As I have written before, every Fall the Salem Arts Association puts on a show in conjunction with a seasonal exhibit at Salem’s Peabody Essex Museum. It is an event where artists are invited to enter pieces that they feel tie into the theme of the chosen exhibit in some way. This year the exhibit chosen is American Impressionist: Childe Hassam and the Isles of Shoals and it is on view July 16, 2016 to November 6, 2016. The companion show this year is entitled Impressions of Salem and is filled with some truly stunning work by many of the North Shore’s best artists, including some of my absolute favorites.
Unlike other shows where a theme may or may not be presented and I would simply submit work on hand, I take this yearly opportunity to really challenge myself and create a piece specifically for it. It creates quite a crunch but the inspiration, excitement and creative fervor are all worth it. At least that’s what I tell myself when it’s over and people want to be around me again. It is always judged by a curator from the PEM and this year’s judge is Austen Barron Bailly, The George Putnam Curator of American Art.
So what could I create out of fiber that would fit the theme “Impressions of Salem”? I decided that I would try my hand at creating an impressionist-style picture out of wool. I just needed a subject…
I will admit that having looked out at the old coal power plant for years I was sad to lose it, even though the change to natural gas was certainly better for everyone. The old plant was filled with so much history and amazing architectural details that a few Salem photographers were able to capture before its demise. Because my partner Jim interned there a couple of years ago I got to also see his collection of amazing photos of areas of the plant that were mostly off-limits. As a resident of Salem I miss the stacks that were such an instrumental part of the skyline and, to many boaters’ dismay, a major navigational marker!
I began, as always, with research: I sorted through as many photos of the plant as I could find and came up with a composite which I blew up on paper. I then spent tedious hours transferring the lines onto a sheet of wool fabric by peeling back sections and making marks where stacks and corners and tree-lines needed to be (Should any of you have an overhead projector that you want to donate to a good cause you can email me). I then began laying out my water and needle-felting it gently into place. I added strands of white silk to create the shimmer in the water’s surface:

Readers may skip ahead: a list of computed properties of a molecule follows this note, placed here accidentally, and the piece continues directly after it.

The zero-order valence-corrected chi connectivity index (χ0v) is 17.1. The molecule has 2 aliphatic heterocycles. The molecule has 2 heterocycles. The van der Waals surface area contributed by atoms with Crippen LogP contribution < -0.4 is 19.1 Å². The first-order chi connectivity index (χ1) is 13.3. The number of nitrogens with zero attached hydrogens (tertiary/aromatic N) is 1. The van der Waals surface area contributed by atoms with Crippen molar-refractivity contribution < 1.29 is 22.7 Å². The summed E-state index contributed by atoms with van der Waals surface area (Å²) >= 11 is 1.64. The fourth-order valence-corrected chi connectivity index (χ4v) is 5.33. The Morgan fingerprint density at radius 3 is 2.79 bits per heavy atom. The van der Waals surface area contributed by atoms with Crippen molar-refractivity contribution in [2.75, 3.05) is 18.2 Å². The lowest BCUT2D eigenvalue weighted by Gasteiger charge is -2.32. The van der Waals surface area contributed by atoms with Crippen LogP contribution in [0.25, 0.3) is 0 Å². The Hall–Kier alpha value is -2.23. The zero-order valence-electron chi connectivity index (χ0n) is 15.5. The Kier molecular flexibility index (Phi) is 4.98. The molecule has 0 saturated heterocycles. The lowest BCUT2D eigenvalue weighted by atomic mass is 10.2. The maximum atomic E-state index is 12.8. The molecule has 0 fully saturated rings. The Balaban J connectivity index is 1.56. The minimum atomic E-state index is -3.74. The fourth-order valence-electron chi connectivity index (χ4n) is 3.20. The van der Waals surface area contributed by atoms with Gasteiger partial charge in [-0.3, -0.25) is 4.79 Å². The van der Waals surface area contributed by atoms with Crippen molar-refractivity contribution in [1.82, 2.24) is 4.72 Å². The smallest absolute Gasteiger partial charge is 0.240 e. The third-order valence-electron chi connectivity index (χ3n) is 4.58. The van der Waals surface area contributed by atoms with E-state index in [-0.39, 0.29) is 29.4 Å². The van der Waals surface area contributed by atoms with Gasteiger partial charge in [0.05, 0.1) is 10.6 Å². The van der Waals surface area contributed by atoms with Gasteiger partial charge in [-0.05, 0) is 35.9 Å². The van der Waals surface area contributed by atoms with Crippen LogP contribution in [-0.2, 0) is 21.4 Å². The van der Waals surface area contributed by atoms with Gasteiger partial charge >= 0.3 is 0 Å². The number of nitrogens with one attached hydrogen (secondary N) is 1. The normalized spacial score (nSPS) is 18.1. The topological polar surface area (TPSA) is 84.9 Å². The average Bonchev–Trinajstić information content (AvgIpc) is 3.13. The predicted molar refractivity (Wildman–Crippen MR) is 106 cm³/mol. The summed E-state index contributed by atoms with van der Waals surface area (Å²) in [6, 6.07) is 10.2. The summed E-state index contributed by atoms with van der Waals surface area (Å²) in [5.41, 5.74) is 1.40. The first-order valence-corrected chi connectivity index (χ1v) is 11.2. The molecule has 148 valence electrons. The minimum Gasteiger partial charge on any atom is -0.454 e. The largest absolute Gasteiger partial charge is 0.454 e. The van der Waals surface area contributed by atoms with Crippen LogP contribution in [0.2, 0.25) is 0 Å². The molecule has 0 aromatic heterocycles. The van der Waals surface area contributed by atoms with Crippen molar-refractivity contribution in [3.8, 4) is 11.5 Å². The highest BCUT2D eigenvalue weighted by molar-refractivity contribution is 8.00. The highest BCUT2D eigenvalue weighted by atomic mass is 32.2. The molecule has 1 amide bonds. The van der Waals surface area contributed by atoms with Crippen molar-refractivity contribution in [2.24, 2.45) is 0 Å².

I then needled in any details which I wanted to be strictly background and everything that would be the reflection under the water. The whole piece was then wet-felted and left to dry overnight:
When it was dry I added in all of the other details using various wools from my hoard (I can no longer use a cute little word like “stash”). I had no wool left that was the right shade of tan so I used camel down. After a few hours I decided it was pretty well finished except for a few details to leave for the next day and I brushed the wool and silk fibers of the water over the stacks to obscure them.
I showed it to Jim and he absolutely loved it but had one request… That I put in the windows where he used to work. I promised that I would do that in the morning.
The next morning I just had “a few details” to add like the beach and the dock and the building shadows and all of the reflections… It wasn’t due until noon after all…
After 2 or 3 hours I entered “The Detail Zone” where I have to meticulously scrutinize and adjust things until I am bleary-eyed and babbling but it paid off:
“Units 1 Through 4 Offline”
And guess what???
Best in show… I still can’t believe it. I am so thrilled and excited and grateful and totally stunned.
Having said that… I hope that you come down to the Salem Arts Center to see the entire show because you will be totally blown away by the caliber of artwork that is being shown. Also because it’s a really cool gallery full amazing artwork and lots of my friends.